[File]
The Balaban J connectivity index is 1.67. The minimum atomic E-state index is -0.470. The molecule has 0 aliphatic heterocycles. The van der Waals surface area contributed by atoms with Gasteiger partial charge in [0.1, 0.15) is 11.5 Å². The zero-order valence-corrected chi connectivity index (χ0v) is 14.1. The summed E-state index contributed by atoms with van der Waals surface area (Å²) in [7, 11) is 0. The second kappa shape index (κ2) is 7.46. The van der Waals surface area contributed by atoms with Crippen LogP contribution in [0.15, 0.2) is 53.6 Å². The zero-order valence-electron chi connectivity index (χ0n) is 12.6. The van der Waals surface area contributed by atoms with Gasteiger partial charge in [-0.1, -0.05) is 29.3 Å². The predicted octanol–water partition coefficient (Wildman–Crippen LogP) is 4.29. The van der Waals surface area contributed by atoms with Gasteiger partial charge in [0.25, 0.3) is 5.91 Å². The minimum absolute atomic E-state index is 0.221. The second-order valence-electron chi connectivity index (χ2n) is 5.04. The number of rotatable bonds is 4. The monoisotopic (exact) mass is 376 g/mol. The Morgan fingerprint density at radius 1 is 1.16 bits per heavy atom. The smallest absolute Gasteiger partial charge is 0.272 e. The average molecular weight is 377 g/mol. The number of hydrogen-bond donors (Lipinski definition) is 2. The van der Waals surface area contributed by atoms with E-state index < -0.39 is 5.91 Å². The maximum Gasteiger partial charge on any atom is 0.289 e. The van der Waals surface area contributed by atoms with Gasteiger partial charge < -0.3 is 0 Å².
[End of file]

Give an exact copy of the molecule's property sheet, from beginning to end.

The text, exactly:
The Balaban J connectivity index is 1.67. The minimum atomic E-state index is -0.470. The molecule has 0 aliphatic heterocycles. The van der Waals surface area contributed by atoms with Gasteiger partial charge in [0.1, 0.15) is 11.5 Å². The zero-order valence-corrected chi connectivity index (χ0v) is 14.1. The summed E-state index contributed by atoms with van der Waals surface area (Å²) in [7, 11) is 0. The second kappa shape index (κ2) is 7.46. The van der Waals surface area contributed by atoms with Crippen LogP contribution in [0.15, 0.2) is 53.6 Å². The zero-order valence-electron chi connectivity index (χ0n) is 12.6. The van der Waals surface area contributed by atoms with Gasteiger partial charge in [-0.1, -0.05) is 29.3 Å². The predicted octanol–water partition coefficient (Wildman–Crippen LogP) is 4.29. The van der Waals surface area contributed by atoms with Gasteiger partial charge in [0.25, 0.3) is 5.91 Å². The minimum absolute atomic E-state index is 0.221. The second-order valence-electron chi connectivity index (χ2n) is 5.04. The number of rotatable bonds is 4. The monoisotopic (exact) mass is 376 g/mol. The Morgan fingerprint density at radius 1 is 1.16 bits per heavy atom. The smallest absolute Gasteiger partial charge is 0.272 e. The average molecular weight is 377 g/mol. The number of hydrogen-bond donors (Lipinski definition) is 2. The van der Waals surface area contributed by atoms with E-state index < -0.39 is 5.91 Å². The maximum Gasteiger partial charge on any atom is 0.289 e. The van der Waals surface area contributed by atoms with Gasteiger partial charge < -0.3 is 0 Å².